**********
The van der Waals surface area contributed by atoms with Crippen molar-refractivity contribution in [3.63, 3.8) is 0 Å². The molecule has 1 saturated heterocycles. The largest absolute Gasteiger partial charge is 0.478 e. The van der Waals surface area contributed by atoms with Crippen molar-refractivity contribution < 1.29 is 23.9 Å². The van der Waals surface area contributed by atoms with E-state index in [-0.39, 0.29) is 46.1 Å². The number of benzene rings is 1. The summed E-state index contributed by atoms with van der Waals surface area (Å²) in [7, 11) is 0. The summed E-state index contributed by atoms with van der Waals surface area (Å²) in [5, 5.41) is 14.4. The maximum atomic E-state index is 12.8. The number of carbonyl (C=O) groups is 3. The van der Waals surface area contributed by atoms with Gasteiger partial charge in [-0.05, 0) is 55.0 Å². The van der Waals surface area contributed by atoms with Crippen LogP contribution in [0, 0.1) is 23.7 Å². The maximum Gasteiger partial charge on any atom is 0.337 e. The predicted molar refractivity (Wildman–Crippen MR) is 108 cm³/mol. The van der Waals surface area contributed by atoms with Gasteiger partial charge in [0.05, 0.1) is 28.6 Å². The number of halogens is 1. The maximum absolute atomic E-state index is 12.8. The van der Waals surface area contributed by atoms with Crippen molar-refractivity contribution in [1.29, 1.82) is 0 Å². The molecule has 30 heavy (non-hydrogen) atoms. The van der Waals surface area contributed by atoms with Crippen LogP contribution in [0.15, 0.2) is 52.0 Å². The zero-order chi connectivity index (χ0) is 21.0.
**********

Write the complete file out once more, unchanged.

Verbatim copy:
The van der Waals surface area contributed by atoms with Crippen molar-refractivity contribution in [3.63, 3.8) is 0 Å². The molecule has 1 saturated heterocycles. The largest absolute Gasteiger partial charge is 0.478 e. The van der Waals surface area contributed by atoms with Crippen molar-refractivity contribution < 1.29 is 23.9 Å². The van der Waals surface area contributed by atoms with E-state index in [-0.39, 0.29) is 46.1 Å². The number of benzene rings is 1. The summed E-state index contributed by atoms with van der Waals surface area (Å²) in [7, 11) is 0. The summed E-state index contributed by atoms with van der Waals surface area (Å²) in [5, 5.41) is 14.4. The maximum atomic E-state index is 12.8. The number of carbonyl (C=O) groups is 3. The van der Waals surface area contributed by atoms with Gasteiger partial charge in [-0.05, 0) is 55.0 Å². The van der Waals surface area contributed by atoms with Crippen LogP contribution in [0, 0.1) is 23.7 Å². The maximum Gasteiger partial charge on any atom is 0.337 e. The predicted molar refractivity (Wildman–Crippen MR) is 108 cm³/mol. The van der Waals surface area contributed by atoms with Gasteiger partial charge in [0.05, 0.1) is 28.6 Å². The number of halogens is 1. The maximum absolute atomic E-state index is 12.8. The van der Waals surface area contributed by atoms with Crippen molar-refractivity contribution in [1.29, 1.82) is 0 Å². The molecule has 30 heavy (non-hydrogen) atoms. The van der Waals surface area contributed by atoms with Crippen LogP contribution in [0.15, 0.2) is 52.0 Å². The zero-order chi connectivity index (χ0) is 21.0.